Army of Darkness

1993

Army of Darkness

Critics Consensus

Army of Darkness is a madcap adventure worth taking thanks to Bruce Campbell's hammy charm and Sam Raimi's acrobatic direction, although an intentional lack of shocks make this a discordant capper to the Evil Dead franchise.

72%

TOMATOMETER

Total Count: 47

87%

Audience Score

User Ratings: 218,469
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Movie Info

The third in director Sam Raimi's stylish, comic book-like horror trilogy that began with The Evil Dead (1982), this tongue-in-cheek sequel offers equal parts sword-and-sorcery-style action, gore, and comedy. Bruce Campbell returns as the one-armed Ash, now a supermarket employee ("Shop Smart...Shop S-Mart") who is transported by the powers of a mysterious book back in time with his Oldsmobile '88 to the 14th century medieval era. Armed only with a shotgun, his high school chemistry textbook, and a chainsaw that mounts where his missing appendage once resided, the square-jawed, brutally competent Ash quickly establishes himself as a besieged kingdom's best hope against an "army of darkness" currently plaguing the land. Since the skeleton warriors have been resurrected with the aid of the Necronomicon (the same tome that can send Ash back to his own time) he agrees to face the enemy in battle. Ash also finds romance of a sort along the way with a beautiful damsel in distress, Sheila (Embeth Davidtz), and contends with his own doppelganger after mangling an important incantation. ~ Karl Williams, Rovi

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Cast

Bridget Fonda
as Girlfriend
Ted Raimi
as Cowardly Warrior/Second Supportive Villager/S-Mart Clerk
Deke Anderson
as 1st Tiny Ash
Bruce Thomas
as 2nd Tiny Ash
Sara Shearer
as Old Woman
Shiva Gordon
as 1st Pit Deadite
Billy Bryan
as 2nd Pit Deadite
Nadine Grycan
as Winged Deadite
Josh Becker
as Fake Shemp
Bill Moseley
as Deadite Captain
Don Campbell
as Fake Shemp
Michael Kenney
as Henry's Man
William Lustig
as Fake Shemp
Andy Bale
as 1st Lieutenant
David O'Malley
as Fake Shemp
Robert Brent Lappin
as 2nd Lieutenant
Bernard Rose
as Fake Shemp
Rad Milo
as Tower Guard
Brad Bradbury
as Chief Archer
Ron Zwang
as Fake Shemp
Ivan Raimi
as Fake Shemp
Patricia Tallman
as Possessed Witch/S-Mart Employee
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News & Interviews for Army of Darkness

Critic Reviews for Army of Darkness

All Critics (47) | Top Critics (6) | Fresh (34) | Rotten (13)

Audience Reviews for Army of Darkness

  • May 03, 2016
    It's stupid, campy and silly - but that is exactly what Army of Darkness was aiming to be in the first place, and succeeds thanks to it's charming special effects and wonderfully fun performance by Bruce Campbell.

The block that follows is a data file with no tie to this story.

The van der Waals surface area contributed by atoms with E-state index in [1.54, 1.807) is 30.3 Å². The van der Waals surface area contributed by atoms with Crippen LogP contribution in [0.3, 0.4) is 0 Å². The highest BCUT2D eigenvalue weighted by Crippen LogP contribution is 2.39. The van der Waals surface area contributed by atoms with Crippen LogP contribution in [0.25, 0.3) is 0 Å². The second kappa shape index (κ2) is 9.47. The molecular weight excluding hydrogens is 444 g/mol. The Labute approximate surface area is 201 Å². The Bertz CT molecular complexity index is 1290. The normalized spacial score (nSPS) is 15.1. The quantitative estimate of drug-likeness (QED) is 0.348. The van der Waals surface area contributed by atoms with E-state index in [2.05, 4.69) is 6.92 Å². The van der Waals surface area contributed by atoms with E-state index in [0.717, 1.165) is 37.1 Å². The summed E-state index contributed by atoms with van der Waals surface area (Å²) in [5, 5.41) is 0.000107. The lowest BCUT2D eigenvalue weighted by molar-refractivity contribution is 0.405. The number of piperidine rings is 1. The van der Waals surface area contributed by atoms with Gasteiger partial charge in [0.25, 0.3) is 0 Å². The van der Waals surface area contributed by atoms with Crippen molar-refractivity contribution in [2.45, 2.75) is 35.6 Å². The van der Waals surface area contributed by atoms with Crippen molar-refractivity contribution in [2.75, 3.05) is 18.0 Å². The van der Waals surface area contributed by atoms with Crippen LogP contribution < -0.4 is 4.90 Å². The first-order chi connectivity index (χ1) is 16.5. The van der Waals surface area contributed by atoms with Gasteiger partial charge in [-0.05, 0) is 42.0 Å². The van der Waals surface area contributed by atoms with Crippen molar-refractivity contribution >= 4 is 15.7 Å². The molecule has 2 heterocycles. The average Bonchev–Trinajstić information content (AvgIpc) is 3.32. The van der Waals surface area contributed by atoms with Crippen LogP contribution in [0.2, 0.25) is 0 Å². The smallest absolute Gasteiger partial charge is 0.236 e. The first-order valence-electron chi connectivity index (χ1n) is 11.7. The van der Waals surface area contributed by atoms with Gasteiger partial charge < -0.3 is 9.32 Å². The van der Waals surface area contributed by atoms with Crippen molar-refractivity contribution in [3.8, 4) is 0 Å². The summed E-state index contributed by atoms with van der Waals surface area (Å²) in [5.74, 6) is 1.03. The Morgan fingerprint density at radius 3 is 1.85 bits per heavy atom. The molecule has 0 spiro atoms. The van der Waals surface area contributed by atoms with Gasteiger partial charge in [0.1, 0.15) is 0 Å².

Matthew M Super Reviewer
  • Mar 15, 2015
    My main issue with Army of Darkness is that the humor just didn't fully work with me, despite being similar to Evil Dead II. There's just way too much camp and ridiculous dialogue under a very poorly designed medieval setting that looks like crap in 1993. I know that's part of the charm of the series, but I couldn't help to feel that this could've been way way better.
    Francisco G Super Reviewer
  • Dec 06, 2014
    Though it still holds some entertainment value as a pulpy cheese-fest, most of Army of Darkness' moments of intended comedy and excitement have been lost with age.
    Isaac H Super Reviewer
  • Oct 09, 2014
    First off, this review is based on the unrated director's cut. I had seen the theatrical cut years ago and to say I loathed the finished product is an understatement. With the added value of hindsight and a new, unfiltered version of the film, I can safely reassess the film and declare it to be the same drek as before. Of course, the 'Evil Dead' trilogy has metamorphosed and retconned from a gruesome splatter flick to a fish-out-of-water farce in this entry. I've never been a huge fan of anachronistic humor and scenes of Bruce Campbell bewitching the humbled medieval citizens with tales of his "boomstick" shotgun don't persuade me in favor of it any further. Quite honestly, Bruce Campbell's self-deprecating overacting is too overblown and one-dimensional for belief (he is abused by a variety of malevolent spirits and demon hordes). For the majority of the film, Ash is a chauvinistic jerk (Sheila slaps him and a moment later, he arrogantly asks her to "give me some sugar"). In most of Raimi's films, the aesthetics can be stirring, but the shaky-cam she-bitch confrontations are gusty eyesores. Comedy is subjective but the acrobatic Three Stooges slapstick with the Lilliputian Ash clones is tremendously unfunny and it should've been excised entirely. At one point, the Necronomicon book assaults Ash and it is the umpteenth variation on the Passion of Ash. This is a meretricious parody of what the 'Evil Dead' series has become and even the foul 2013 remake is superior.
    Cory T Super Reviewer

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